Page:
(c) Bruce Powel Douglass, Ph.D. 2019

Sep 5

Where do the lowercase role names for parts come from?

2 comments

Edited: Sep 5

I've noticed in many books, papers, and model examples that many name their roles in a lowercase fashion and as an abbreviation of the original classifiers. Where did this convention come from and are there other naming conventions?

 

Example from the SysML 1.5 standard:

 

https://www.omg.org/spec/SysML/1.5/PDF

 

See page 234, Figure D.19 - Internal Structure of the Power Subsystem (Internal Block Diagram

 

There is "fp" for FuelPump or "trsm" for Transmission.

 

Finally, when documenting our models, in any tool you can provide a description for parts as well as classifiers. I was wondering what the difference is when documenting part and classifiers. I end up usually copying and pasting the description of the classifier into the part as well, but perhaps that is not accurate. For example, in the description for FuelPump you write "The Fuel Pump block is etc. etc." In the IBD diagram, for the part "fp", the descrption would also be "The Fuel Pump block is etc. etc." Something doesn't seem right there, but I have no criteria for differentiating.

 

 

A common naming convention is to name types with upper case (either camel case or with underscores) but to name parts, instances, and features (such as value properties) with lower case. I generally follow that convention. Rhapsody, by default, appends "its" to a part, so an instance of block Transmission would be named itsTransmission. I often change the default name to more clearly delineate the role the instance plays. For example, in a CAN bus communication system, I might have two instances of MessageQueue. Rather than use the default names of itsMessageQueue and itsMessageQueue0, I might use receiveQueue and sendQueue.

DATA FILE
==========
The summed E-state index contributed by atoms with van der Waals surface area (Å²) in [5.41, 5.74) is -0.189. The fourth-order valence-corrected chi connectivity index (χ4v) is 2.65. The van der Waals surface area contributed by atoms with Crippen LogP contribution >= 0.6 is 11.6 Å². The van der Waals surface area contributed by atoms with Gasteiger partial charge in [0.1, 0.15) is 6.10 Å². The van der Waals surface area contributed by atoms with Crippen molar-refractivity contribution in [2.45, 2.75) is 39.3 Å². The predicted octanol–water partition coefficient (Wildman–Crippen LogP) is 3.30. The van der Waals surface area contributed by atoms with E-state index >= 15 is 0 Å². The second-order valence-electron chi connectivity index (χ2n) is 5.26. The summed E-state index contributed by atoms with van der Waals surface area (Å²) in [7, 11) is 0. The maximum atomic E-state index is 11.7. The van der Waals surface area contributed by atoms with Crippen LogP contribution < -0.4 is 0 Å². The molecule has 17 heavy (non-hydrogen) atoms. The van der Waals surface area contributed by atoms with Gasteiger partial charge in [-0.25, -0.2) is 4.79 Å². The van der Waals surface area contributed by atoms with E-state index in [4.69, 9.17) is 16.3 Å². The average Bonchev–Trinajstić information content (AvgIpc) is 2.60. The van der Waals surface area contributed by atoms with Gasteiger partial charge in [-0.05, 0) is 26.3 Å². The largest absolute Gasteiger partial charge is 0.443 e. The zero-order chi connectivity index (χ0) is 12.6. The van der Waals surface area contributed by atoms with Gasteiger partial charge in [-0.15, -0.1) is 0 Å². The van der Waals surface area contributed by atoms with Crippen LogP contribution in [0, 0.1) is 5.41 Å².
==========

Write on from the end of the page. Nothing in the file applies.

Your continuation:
As to your question on documenting classifiers versus instances; remember that classifiers are types, so their documentation should be relatively instance-context free and instead focus on structure and behavior specified by the type. Instance documentation should focus on the role the instance plays in its context and how it contributes to the collaborations in which it participates.

 

I don't think it's a good idea to copy the documentation of a classifier into the block; I would document both, but the classifier documentation would discuss its structure, behavior, and possible scope of all uses, but the instance documentation would focus on how that instance is expected to contribute and collaborate. Copying the documentation from classifier to instance has two problems: 1) it is suboptimal, as discussed above and 2) it presents a dual-maintenance problem because duplicated information must be updated in multiple places when it changes.

 

I hope this helps.

- b

Sep 7

Thanks for the clarification. Indeed, while doing all that copy and paste, the question was on the back of my mind as to whether that was correct or not. While I understand the explanation, one thing remains as a challenge. I have some <<block>> called OperatingSystem or Speedometer. Describing type inforamation is easy. However, role information is more of a challenge. The best I've achieved for OS is simply stating the type of OS chosen like QNX or Linux, or that it plays the role of a safety critical OS. Speedometer likewise is very difficult to distinguish between type and role. Or is there better criteria to use that will help me write better comments in my model elements?

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